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CNBC's Kelly Evans reports on all the market moving events from Europe, including a surge in shares of Barclays, as the bank reports H1 profits beat forecasts.
A look at the U.S. markets ahead of the open, with CNBC's Kelly Evans, including Facebook, Barclays, and a slew of economic data.
With the Olympics about to begin, here's how to trade the games.
The London Interbank Offered Rate (Libor) is flawed and should no longer be calculated by the British Bankers’ Association (BBA), Howard Davies, Professor at Sciences Po and former chairman of the Financial Services Authority told CNBC.
"We are likely to see other banks now coming out in the open in terms of the part that they took in it; I think in relation to Barclays, it is unlikely that they alone moved the rate in any way by the actions of their traders but once one sees a conspiracy starting I think things will change and that's what the Americans in particular are looking at," David Green, senior partner at Edwin Coe, told CNBC.
"I think the Libor scandal is going to go on for a while, we are about ten percent into it. Firstly the problems of Barclays haven't finished the criminal prosecutions but also civil suits and this will be the case for all banks," Satyajit Das, author of Extreme Money: Masters of the Universe and Cult of Risk.
American authorities did not warn British officials about the rate-rigging scandal at the height of the financial crisis in 2008, according to documents released by the Bank of England on Friday, the New York Times reported.
The flaws in the rate-setting process have been exposed by the latest banking scandal. Regulators around the world are investigating whether big banks gamed the rates for their own benefit before and after the financial crisis, the New York Times reports.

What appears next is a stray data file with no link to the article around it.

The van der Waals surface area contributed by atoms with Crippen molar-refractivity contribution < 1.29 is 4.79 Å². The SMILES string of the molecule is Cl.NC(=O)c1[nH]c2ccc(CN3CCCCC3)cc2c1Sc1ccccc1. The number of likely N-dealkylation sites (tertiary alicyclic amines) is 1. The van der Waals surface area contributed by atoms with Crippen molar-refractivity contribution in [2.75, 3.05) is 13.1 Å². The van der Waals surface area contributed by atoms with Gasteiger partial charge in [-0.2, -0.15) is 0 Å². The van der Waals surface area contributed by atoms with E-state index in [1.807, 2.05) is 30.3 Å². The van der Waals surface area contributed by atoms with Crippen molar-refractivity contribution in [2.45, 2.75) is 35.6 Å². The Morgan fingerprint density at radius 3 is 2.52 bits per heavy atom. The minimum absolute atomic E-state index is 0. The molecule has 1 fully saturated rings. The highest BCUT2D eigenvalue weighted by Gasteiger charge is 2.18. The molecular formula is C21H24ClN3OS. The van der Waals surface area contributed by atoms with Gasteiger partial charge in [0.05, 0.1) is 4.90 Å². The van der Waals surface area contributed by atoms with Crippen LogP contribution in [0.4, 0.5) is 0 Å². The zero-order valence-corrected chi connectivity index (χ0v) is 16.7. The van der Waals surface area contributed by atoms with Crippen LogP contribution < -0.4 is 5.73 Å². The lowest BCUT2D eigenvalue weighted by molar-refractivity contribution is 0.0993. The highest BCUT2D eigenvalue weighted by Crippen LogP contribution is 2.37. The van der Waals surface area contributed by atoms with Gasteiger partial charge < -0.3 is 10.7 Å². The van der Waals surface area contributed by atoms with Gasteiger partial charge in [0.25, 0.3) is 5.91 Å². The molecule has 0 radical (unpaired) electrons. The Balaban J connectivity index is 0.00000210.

"Looking at those emails, it looks like they had pretty explicit notification of some very bad behavior, and I don't understand why they didn't investigate," Bair told CNBC.
Carly Fiorina, former HP Chairman & CEO, explains why it is time to take a closer look at the actions of corporate boards.
Regulators are focusing on at least four of Europe’s biggest banks as they investigate the attempted manipulation of the region’s benchmark interest rate, The Financial Times reports.
The very existence of the London Interbank Offered Rate (Libor) has been threatened by the escalating scandal involving banks allegedly manipulating the rate during the credit crisis.
What exactly can be done to fix the Libor system or is it worth fixing at all? Catherine Boyle has more.
The thousands of community banks have often said their much larger counterparts have trampled on them. Now some hope the latest Wall Street scandal could give them ammunition to strike back.
"Over regulation, over comforting that is given to all sorts of people, banks are not allowed to do this, banks are not allowed to do that, this over regulating is a crazy idea, you need a working banking system that is how capitalism and the western world works," Anthony Gibbs, senior Gilts broker at Vantage Capital Markets, told CNBC.
Libor is “structurally flawed” and an international effort would be needed to restore the rate’s credibility as the leading benchmark for mortgages, derivatives and corporate lending around the world, Ben Bernanke, US Federal Reserve chairman, told Congress on Tuesday, the Financial Times reports.
In this excerpt from a live interview at the "Delivering Alpha" conference presented by CNBC and Institutional Investor, Treasury Secretary Timothy Geithner defends his actions in 2008 after the New York Federal Reserve learned that Barclays and other banks were not reporting accurate data on a key London-based interest rate. He also promises more enforcement is coming.
"There is a real confluence of events here, the British banks are getting repeatedly nailed by the US authorities this month, there is a risk here that the US authorities, whether it is lawmakers or regulators start to perceive the British banking industry as a lawless cesspit," David Enrich, European banking editor at the Wall Street Journal, told CNBC.
"The Bank of England at that time were desperate to try and get interest rates down because they were so worried about the state of the economy and the state of the financial system and every bank has an incentive to show that it has a low cost of funds to show that it is financially stable," Jan Toporowski, professor of Economics, SOAS, told CNBC.
Bank of England governor Mervyn King and his deputy Paul Tucker are going to be in front of the Treasury Select Committee the Libor scandal isn't officially on the agenda but clearly that is going to come up and may have implications for central bank succession planning. Catherine Boyle has more.